U.S. Tax Implications to Non-U.S. Investor. From a non-U.S. investor’s perspective, the use of a leveraged blocker effectively transforms the income and gain from a U.S. real estate investment, as a legal matter, into interest income and distributions in respect of the blocker’s equity, which generally are taxable as follows.
Interest paid by the leveraged blocker with respect to investor debt will generally be subject to U.S. federal withholding taxes at rates of 0% to 30% depending on the eligibility of the non-U.S. investor for treaty benefits and whether the interest qualifies as “portfolio interest” for U.S. federal income tax purposes. Whether the non-U.S. investor is eligible for treaty benefits will depend on the country of residence of the investor and, in the case of an investor that is an entity, may depend on a number of other factors including the country of residence of the investor’s beneficial owners and the structure and legal classification of the investor. Qualifying for the portfolio interest exemption does not depend on the investor’s country of residence, but does involve a number of complex considerations which we do not discuss here. As a general matter, however, a non-U.S. investor must give up significant control rights over the underlying investment (e.g., including partnering with a dispersed number of additional investors in making the investment) in order to avail itself of the portfolio interest exemption.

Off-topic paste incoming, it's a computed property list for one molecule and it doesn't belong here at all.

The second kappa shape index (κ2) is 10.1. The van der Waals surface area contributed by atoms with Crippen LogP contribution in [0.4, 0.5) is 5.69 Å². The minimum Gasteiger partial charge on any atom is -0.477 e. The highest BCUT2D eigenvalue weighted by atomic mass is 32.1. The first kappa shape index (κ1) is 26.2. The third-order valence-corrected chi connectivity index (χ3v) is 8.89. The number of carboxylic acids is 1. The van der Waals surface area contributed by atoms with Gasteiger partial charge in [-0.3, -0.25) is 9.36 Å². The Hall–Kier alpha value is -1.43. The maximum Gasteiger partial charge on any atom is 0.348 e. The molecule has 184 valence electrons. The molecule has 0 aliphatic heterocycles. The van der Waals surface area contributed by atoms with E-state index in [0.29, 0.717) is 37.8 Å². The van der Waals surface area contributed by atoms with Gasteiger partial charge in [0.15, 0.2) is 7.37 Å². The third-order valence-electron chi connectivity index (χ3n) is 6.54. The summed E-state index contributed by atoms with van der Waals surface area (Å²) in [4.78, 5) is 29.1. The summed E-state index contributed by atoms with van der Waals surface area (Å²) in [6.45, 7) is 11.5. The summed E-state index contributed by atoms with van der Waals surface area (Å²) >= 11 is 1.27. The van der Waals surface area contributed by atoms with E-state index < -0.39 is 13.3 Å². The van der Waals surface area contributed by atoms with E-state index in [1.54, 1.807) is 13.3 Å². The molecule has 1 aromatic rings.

Distributions made by a leveraged blocker with respect to investor equity may be characterized for U.S. federal income tax purposes as dividends, return of capital distributions or proceeds from a liquidation of the leveraged blocker. Dividends, and certain other distributions, paid by the leveraged blocker to non-U.S. investors will generally be subject to U.S. federal withholding taxes at rates of 0% to 30% depending on the type of payment and the eligibility of the non-U.S. investor for treaty benefits. Notably, if the leveraged blocker disposes of all of its interests in U.S. real property prior to liquidation it may make liquidating distributions that are not subject to U.S. withholding taxes.
Summary of Potential Benefits of Leveraged Blocker Structure
In summary, a properly structured leveraged blocker can provide non-U.S. investors with the following tax benefits as compared to a direct investment in U.S. real estate:
- Elimination of U.S. federal income tax filings at the non-U.S. investor level in most cases;